## Table of contents

## Open Table of contents

## Introduction

This week, the machine learning course introduced an example of one variable linear regression. The example was really good, and it made it easy for me to understand some machine learning terms and concepts.

## Linear Model

if we have a data set of two features and two target values as shown below:

```
# Load our data set
x_train = np.array([1.0, 2.0]) #features
y_train = np.array([300.0, 500.0]) #target value
```

Where w and b are the parameters of this model, it is hoped that a set of w,b can fit the training data so that the predicted value obtained for each input x in the training set is minimally deviated from the actual value.

To achieve this, a cost function is introduced.

## Cost Function

Here, the denominator 2 is for the convenience of canceling out the coefficient of the reciprocal term. Square each error value (predicted value minus actual value) and accumulate them. The goal is to minimize the cost function in order to find the smallest.

```
#Function to calculate the cost
def compute_cost(x, y, w, b):
m = x.shape[0]
cost = 0
for i in range(m):
f_wb = w * x[i] + b
cost = cost + (f_wb - y[i])**2
total_cost = 1 / (2 * m) * cost
return total_cost
```

## Gradient Descent

*gradient descent* was described as:

where, parameters

The gradient is defined as:

The gradient descent algorithm is used to find the optimal values of the parameters `compute_gradient`

implements the gradient computation for linear regression.

```
def compute_gradient(x, y, w, b):
"""
Computes the gradient for linear regression
Args:
x (ndarray (m,)): Data, m examples
y (ndarray (m,)): target values
w,b (scalar) : model parameters
Returns
dj_dw (scalar): The gradient of the cost w.r.t. the parameters w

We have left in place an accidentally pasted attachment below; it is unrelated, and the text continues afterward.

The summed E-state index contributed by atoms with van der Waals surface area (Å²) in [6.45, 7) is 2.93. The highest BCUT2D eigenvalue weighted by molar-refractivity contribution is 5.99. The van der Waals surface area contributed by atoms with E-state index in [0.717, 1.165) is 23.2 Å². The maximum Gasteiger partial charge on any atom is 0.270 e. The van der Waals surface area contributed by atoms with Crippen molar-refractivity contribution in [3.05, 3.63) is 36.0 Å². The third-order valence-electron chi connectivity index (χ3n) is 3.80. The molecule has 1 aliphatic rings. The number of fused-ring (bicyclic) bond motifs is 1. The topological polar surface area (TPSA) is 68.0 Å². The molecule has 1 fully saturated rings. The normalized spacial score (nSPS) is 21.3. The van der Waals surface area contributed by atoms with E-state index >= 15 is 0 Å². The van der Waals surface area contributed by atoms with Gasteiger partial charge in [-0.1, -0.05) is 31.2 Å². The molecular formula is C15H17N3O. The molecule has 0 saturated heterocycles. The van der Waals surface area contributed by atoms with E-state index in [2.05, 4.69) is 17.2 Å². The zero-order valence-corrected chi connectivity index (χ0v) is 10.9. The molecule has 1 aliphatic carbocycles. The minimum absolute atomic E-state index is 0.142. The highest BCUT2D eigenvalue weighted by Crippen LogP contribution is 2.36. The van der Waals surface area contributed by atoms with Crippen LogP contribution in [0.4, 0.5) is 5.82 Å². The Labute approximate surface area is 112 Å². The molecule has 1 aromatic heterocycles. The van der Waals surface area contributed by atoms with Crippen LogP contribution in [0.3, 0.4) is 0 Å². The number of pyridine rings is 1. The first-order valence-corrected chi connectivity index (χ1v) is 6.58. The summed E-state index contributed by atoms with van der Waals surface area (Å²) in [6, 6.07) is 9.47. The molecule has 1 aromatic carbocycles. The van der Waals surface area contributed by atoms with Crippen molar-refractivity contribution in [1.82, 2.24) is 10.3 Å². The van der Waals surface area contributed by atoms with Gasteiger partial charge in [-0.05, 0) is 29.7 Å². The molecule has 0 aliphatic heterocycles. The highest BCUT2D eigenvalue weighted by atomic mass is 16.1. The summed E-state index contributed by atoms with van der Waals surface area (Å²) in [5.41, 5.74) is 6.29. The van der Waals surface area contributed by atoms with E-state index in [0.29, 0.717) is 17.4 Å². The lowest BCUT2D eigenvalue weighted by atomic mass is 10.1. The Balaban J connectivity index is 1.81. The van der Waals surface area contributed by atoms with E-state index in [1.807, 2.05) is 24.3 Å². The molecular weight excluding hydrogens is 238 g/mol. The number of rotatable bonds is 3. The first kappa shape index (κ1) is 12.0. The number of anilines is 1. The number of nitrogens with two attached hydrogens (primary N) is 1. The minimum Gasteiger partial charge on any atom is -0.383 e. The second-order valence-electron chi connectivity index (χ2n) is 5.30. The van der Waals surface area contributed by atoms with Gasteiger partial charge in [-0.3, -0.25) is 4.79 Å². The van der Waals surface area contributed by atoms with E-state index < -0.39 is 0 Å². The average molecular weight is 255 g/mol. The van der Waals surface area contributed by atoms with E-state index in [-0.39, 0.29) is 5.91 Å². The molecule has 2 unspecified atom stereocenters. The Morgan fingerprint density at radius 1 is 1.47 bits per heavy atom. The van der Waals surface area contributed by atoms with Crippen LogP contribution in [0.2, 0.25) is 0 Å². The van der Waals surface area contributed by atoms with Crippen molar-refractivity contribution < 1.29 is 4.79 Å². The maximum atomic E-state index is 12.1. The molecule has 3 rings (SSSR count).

dj_db (scalar): The gradient of the cost w.r.t. the parameter b
"""
# Number of training examples
m = x.shape[0]
dj_dw = 0
dj_db = 0
for i in range(m):
f_wb = w * x[i] + b
dj_dw_i = (f_wb - y[i]) * x[i]
dj_db_i = f_wb - y[i]
dj_db += dj_db_i
dj_dw += dj_dw_i
dj_dw = dj_dw / m
dj_db = dj_db / m
return dj_dw, dj_db
```

Then the `gradient_descent`

function is implemented to update the parameters

```
def gradient_descent(x, y, w_in, b_in, alpha, num_iters, cost_function, gradient_function):
"""
Performs gradient descent to fit w,b. Updates w,b by taking
num_iters gradient steps with learning rate alpha
Args:
x (ndarray (m,)) : Data, m examples
y (ndarray (m,)) : target values
w_in,b_in (scalar): initial values of model parameters
alpha (float): Learning rate
num_iters (int): number of iterations to run gradient descent
cost_function: function to call to produce cost
gradient_function: function to call to produce gradient
Returns:
w (scalar): Updated value of parameter after running gradient descent
b (scalar): Updated value of parameter after running gradient descent
J_history (List): History of cost values
p_history (list): History of parameters [w,b]
"""
w = copy.deepcopy(w_in) # avoid modifying global w_in
# An array to store cost J and w's at each iteration primarily for graphing later
J_history = []
p_history = []
b = b_in
w = w_in
for i in range(num_iters):
# Calculate the gradient and update the parameters using gradient_function
dj_dw, dj_db = gradient_function(x, y, w , b)
# Update Parameters using equation (3) above
b = b - alpha * dj_db
w = w - alpha * dj_dw
# Save cost J at each iteration
if i<100000: # prevent resource exhaustion
J_history.append( cost_function(x, y, w , b))
p_history.append([w,b])
# Print cost every at intervals 10 times or as many iterations if < 10
if i% math.ceil(num_iters/10) == 0:
print(f"Iteration {i:4}: Cost {J_history[-1]:0.2e} ",
f"dj_dw: {dj_dw: 0.3e}, dj_db: {dj_db: 0.3e} ",
f"w: {w: 0.3e}, b:{b: 0.5e}")
return w, b, J_history, p_history #return w and J,w history for graphing
```

```
# initialize parameters
w_init = 0
b_init = 0
# some gradient descent settings
iterations = 10000
tmp_alpha = 1.0e-2
# run gradient descent
w_final, b_final, J_hist, p_hist = gradient_descent(x_train ,y_train, w_init, b_init, tmp_alpha, iterations, compute_cost, compute_gradient)
print(f"(w,b) found by gradient descent: ({w_final:8.4f},{b_final:8.4f})")
```

Finally, we found the optimal values of the parameters